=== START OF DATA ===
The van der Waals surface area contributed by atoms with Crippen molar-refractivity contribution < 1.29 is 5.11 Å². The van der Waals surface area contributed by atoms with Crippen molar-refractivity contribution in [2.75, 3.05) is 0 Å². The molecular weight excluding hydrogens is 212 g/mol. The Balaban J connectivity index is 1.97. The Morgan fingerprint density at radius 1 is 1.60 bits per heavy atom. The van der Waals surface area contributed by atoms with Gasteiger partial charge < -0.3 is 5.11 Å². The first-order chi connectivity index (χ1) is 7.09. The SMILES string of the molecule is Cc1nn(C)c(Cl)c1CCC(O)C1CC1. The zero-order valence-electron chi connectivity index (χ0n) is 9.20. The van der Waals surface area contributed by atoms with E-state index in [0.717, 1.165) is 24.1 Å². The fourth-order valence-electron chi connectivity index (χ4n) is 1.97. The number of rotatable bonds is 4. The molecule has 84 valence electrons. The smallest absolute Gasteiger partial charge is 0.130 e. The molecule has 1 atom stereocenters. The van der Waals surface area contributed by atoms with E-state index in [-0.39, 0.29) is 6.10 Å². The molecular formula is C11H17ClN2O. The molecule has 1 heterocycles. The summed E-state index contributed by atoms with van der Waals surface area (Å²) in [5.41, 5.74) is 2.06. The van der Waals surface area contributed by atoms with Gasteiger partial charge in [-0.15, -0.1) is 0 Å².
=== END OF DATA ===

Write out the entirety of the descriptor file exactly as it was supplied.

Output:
The van der Waals surface area contributed by atoms with Crippen molar-refractivity contribution < 1.29 is 5.11 Å². The van der Waals surface area contributed by atoms with Crippen molar-refractivity contribution in [2.75, 3.05) is 0 Å². The molecular weight excluding hydrogens is 212 g/mol. The Balaban J connectivity index is 1.97. The Morgan fingerprint density at radius 1 is 1.60 bits per heavy atom. The van der Waals surface area contributed by atoms with Gasteiger partial charge < -0.3 is 5.11 Å². The first-order chi connectivity index (χ1) is 7.09. The SMILES string of the molecule is Cc1nn(C)c(Cl)c1CCC(O)C1CC1. The zero-order valence-electron chi connectivity index (χ0n) is 9.20. The van der Waals surface area contributed by atoms with E-state index in [0.717, 1.165) is 24.1 Å². The fourth-order valence-electron chi connectivity index (χ4n) is 1.97. The number of rotatable bonds is 4. The molecule has 84 valence electrons. The smallest absolute Gasteiger partial charge is 0.130 e. The molecule has 1 atom stereocenters. The van der Waals surface area contributed by atoms with E-state index in [-0.39, 0.29) is 6.10 Å². The molecular formula is C11H17ClN2O. The molecule has 1 heterocycles. The summed E-state index contributed by atoms with van der Waals surface area (Å²) in [5.41, 5.74) is 2.06. The van der Waals surface area contributed by atoms with Gasteiger partial charge in [-0.15, -0.1) is 0 Å².